Using a walking foot (especially in addition to other stabilizers such as knit stay tape) on your sewing machine will help feed both layers of fabric through evenly to help create a beautiful flat hem.
Related: How to use a walking foot
Uncurl The Hem
Knit fabrics may not fray, but their ends tend to curl mostly toward the right side of the fabric. So you will need to uncurl the edges.
If the fabric is particularly persistent about wanting to curl, spray the ends with starch to help them stay straight. The starch easily rinses out when you wash your final product and doesn’t stain the fabric.
Use Ballpoint Pins
Pins are very helpful for holding your fabric together and in place as you sew – for both wovens and knits. However, the difference is that with wovens, you can use pins with sharp tips, but you don’t want to do that with knits (for the same reason you don’t want to use sharp needles).
Instead, use ballpoint pins, so the blunt ends slide between the threads rather than puncturing them.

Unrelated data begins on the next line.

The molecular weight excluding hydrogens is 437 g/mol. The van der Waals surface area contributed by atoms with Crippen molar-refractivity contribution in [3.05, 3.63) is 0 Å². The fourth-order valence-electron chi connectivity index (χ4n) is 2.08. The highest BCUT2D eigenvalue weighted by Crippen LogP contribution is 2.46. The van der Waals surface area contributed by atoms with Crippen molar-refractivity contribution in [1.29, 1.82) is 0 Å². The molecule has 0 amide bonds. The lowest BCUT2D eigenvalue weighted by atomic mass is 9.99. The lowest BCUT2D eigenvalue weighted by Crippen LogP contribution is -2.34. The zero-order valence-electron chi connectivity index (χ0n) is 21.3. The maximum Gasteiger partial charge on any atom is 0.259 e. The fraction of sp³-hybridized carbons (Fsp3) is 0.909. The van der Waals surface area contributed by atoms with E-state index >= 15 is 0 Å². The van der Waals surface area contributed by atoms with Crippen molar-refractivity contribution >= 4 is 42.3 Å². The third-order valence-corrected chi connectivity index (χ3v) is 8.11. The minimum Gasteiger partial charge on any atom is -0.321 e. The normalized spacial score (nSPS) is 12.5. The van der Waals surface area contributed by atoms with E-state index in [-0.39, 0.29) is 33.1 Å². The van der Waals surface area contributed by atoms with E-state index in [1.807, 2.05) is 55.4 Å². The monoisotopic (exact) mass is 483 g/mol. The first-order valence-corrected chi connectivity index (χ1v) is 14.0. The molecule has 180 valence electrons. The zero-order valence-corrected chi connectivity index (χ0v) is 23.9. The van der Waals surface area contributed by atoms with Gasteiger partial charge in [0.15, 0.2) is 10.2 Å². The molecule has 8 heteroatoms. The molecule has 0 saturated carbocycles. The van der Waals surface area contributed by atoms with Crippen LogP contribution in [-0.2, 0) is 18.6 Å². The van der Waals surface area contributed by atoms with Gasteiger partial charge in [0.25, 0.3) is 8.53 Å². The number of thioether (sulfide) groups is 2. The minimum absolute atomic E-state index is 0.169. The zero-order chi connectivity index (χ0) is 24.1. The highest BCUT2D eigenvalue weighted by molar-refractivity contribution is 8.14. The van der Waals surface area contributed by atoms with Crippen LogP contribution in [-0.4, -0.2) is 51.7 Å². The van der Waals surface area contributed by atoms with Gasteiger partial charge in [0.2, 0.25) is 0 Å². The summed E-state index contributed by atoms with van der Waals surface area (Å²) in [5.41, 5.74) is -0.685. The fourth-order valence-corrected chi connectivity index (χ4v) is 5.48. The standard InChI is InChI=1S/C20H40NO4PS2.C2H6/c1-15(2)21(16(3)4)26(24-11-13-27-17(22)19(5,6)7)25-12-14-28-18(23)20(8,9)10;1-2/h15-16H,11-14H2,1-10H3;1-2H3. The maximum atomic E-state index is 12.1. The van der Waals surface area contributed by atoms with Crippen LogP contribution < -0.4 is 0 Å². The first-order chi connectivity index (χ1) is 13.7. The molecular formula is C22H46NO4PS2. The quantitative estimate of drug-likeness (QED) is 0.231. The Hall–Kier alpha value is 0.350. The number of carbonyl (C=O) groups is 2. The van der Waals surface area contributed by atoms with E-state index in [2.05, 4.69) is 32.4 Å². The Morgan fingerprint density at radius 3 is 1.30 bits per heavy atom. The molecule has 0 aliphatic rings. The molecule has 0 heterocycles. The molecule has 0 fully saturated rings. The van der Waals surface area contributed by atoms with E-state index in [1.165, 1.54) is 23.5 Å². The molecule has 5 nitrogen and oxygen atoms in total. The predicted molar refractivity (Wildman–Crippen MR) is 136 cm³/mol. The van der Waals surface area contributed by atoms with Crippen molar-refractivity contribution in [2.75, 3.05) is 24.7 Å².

Avoid Stretching Your Fabric While Holding It
The biggest hurdle to sewing a knit hem is not to stretch it as you sew. Pulling, tugging, or even simply letting knit fabric hang down over the edge of your sewing table will cause it to stretch and your garment to misshapen.
The best technique that I’ve found is to allow your fabric to sit on the table or possibly in your lap in addition to the other tips above.
Now you know how to hem knit fabric with a serger or sewing machine. We hope this information has been helpful and that it will help save some time when completing your next project from knit fabric. Let us know if you have any questions about the process in the comments section below, we would love to hear from you.
Did you find this tutorial helpful? If so, save this pin (see below) on your sewing board so you can come to this tutorial later when you need this information on how to hem knit fabric, and follow me on Pinterest for more tips, tutorials, and inspiration!